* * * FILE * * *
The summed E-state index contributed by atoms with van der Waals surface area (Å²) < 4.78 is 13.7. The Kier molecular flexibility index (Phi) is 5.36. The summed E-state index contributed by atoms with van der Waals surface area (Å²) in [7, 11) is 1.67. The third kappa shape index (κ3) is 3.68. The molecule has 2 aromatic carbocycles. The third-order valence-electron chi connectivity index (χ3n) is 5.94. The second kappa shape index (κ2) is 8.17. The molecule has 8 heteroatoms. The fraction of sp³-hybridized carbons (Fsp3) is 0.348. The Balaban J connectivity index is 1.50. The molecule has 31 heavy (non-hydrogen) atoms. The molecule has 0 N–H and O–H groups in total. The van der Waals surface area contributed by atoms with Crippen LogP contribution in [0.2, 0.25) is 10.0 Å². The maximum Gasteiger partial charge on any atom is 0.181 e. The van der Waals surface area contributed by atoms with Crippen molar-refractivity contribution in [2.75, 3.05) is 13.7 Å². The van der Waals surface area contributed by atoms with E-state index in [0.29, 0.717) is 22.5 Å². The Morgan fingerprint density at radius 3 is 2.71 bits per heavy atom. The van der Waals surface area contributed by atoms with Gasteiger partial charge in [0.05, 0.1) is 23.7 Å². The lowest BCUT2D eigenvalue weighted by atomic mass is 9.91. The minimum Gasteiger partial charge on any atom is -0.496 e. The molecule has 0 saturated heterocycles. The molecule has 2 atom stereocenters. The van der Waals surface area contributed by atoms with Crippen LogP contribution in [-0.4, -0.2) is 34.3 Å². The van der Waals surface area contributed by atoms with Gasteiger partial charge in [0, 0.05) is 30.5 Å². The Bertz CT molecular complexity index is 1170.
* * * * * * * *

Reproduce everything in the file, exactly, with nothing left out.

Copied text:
The summed E-state index contributed by atoms with van der Waals surface area (Å²) < 4.78 is 13.7. The Kier molecular flexibility index (Phi) is 5.36. The summed E-state index contributed by atoms with van der Waals surface area (Å²) in [7, 11) is 1.67. The third kappa shape index (κ3) is 3.68. The molecule has 2 aromatic carbocycles. The third-order valence-electron chi connectivity index (χ3n) is 5.94. The second kappa shape index (κ2) is 8.17. The molecule has 8 heteroatoms. The fraction of sp³-hybridized carbons (Fsp3) is 0.348. The Balaban J connectivity index is 1.50. The molecule has 31 heavy (non-hydrogen) atoms. The molecule has 0 N–H and O–H groups in total. The van der Waals surface area contributed by atoms with Crippen LogP contribution in [0.2, 0.25) is 10.0 Å². The maximum Gasteiger partial charge on any atom is 0.181 e. The van der Waals surface area contributed by atoms with Crippen molar-refractivity contribution in [2.75, 3.05) is 13.7 Å². The van der Waals surface area contributed by atoms with E-state index in [0.29, 0.717) is 22.5 Å². The Morgan fingerprint density at radius 3 is 2.71 bits per heavy atom. The van der Waals surface area contributed by atoms with Gasteiger partial charge in [0.05, 0.1) is 23.7 Å². The lowest BCUT2D eigenvalue weighted by atomic mass is 9.91. The minimum Gasteiger partial charge on any atom is -0.496 e. The molecule has 0 saturated heterocycles. The molecule has 2 atom stereocenters. The van der Waals surface area contributed by atoms with Crippen LogP contribution in [-0.4, -0.2) is 34.3 Å². The van der Waals surface area contributed by atoms with Gasteiger partial charge in [0, 0.05) is 30.5 Å². The Bertz CT molecular complexity index is 1170.